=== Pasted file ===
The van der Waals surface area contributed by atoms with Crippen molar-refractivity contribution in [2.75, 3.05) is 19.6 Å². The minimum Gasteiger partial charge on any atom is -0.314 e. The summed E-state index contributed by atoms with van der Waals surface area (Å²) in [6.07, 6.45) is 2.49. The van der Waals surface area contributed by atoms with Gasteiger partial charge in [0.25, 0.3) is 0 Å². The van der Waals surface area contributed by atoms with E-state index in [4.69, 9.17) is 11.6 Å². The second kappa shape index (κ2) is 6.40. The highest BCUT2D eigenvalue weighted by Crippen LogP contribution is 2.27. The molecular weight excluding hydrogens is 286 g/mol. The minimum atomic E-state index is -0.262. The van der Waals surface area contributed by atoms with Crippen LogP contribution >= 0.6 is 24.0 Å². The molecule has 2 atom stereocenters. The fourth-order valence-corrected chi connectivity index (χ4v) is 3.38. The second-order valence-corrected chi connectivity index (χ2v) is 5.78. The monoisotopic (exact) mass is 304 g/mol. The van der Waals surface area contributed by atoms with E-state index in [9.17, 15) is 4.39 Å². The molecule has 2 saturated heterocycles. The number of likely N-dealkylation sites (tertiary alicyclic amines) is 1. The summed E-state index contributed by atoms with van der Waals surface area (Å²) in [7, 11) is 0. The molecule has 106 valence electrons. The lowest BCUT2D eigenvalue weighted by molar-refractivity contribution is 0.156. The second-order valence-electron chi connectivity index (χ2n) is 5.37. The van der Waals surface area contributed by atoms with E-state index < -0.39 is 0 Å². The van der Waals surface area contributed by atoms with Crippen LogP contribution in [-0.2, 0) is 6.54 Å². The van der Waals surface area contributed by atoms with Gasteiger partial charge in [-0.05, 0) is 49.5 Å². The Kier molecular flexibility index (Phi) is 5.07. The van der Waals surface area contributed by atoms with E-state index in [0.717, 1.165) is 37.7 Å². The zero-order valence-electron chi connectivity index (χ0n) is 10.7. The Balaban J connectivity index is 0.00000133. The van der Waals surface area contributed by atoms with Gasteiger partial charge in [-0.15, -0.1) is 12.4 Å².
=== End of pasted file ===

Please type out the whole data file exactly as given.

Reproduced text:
The van der Waals surface area contributed by atoms with Crippen molar-refractivity contribution in [2.75, 3.05) is 19.6 Å². The minimum Gasteiger partial charge on any atom is -0.314 e. The summed E-state index contributed by atoms with van der Waals surface area (Å²) in [6.07, 6.45) is 2.49. The van der Waals surface area contributed by atoms with Gasteiger partial charge in [0.25, 0.3) is 0 Å². The van der Waals surface area contributed by atoms with E-state index in [4.69, 9.17) is 11.6 Å². The second kappa shape index (κ2) is 6.40. The highest BCUT2D eigenvalue weighted by Crippen LogP contribution is 2.27. The molecular weight excluding hydrogens is 286 g/mol. The minimum atomic E-state index is -0.262. The van der Waals surface area contributed by atoms with Crippen LogP contribution >= 0.6 is 24.0 Å². The molecule has 2 atom stereocenters. The fourth-order valence-corrected chi connectivity index (χ4v) is 3.38. The second-order valence-corrected chi connectivity index (χ2v) is 5.78. The monoisotopic (exact) mass is 304 g/mol. The van der Waals surface area contributed by atoms with E-state index in [9.17, 15) is 4.39 Å². The molecule has 2 saturated heterocycles. The number of likely N-dealkylation sites (tertiary alicyclic amines) is 1. The summed E-state index contributed by atoms with van der Waals surface area (Å²) in [7, 11) is 0. The molecule has 106 valence electrons. The lowest BCUT2D eigenvalue weighted by molar-refractivity contribution is 0.156. The second-order valence-electron chi connectivity index (χ2n) is 5.37. The van der Waals surface area contributed by atoms with E-state index < -0.39 is 0 Å². The van der Waals surface area contributed by atoms with Crippen LogP contribution in [-0.2, 0) is 6.54 Å². The van der Waals surface area contributed by atoms with Gasteiger partial charge in [-0.05, 0) is 49.5 Å². The Kier molecular flexibility index (Phi) is 5.07. The van der Waals surface area contributed by atoms with E-state index in [0.717, 1.165) is 37.7 Å². The zero-order valence-electron chi connectivity index (χ0n) is 10.7. The Balaban J connectivity index is 0.00000133. The van der Waals surface area contributed by atoms with Gasteiger partial charge in [-0.15, -0.1) is 12.4 Å².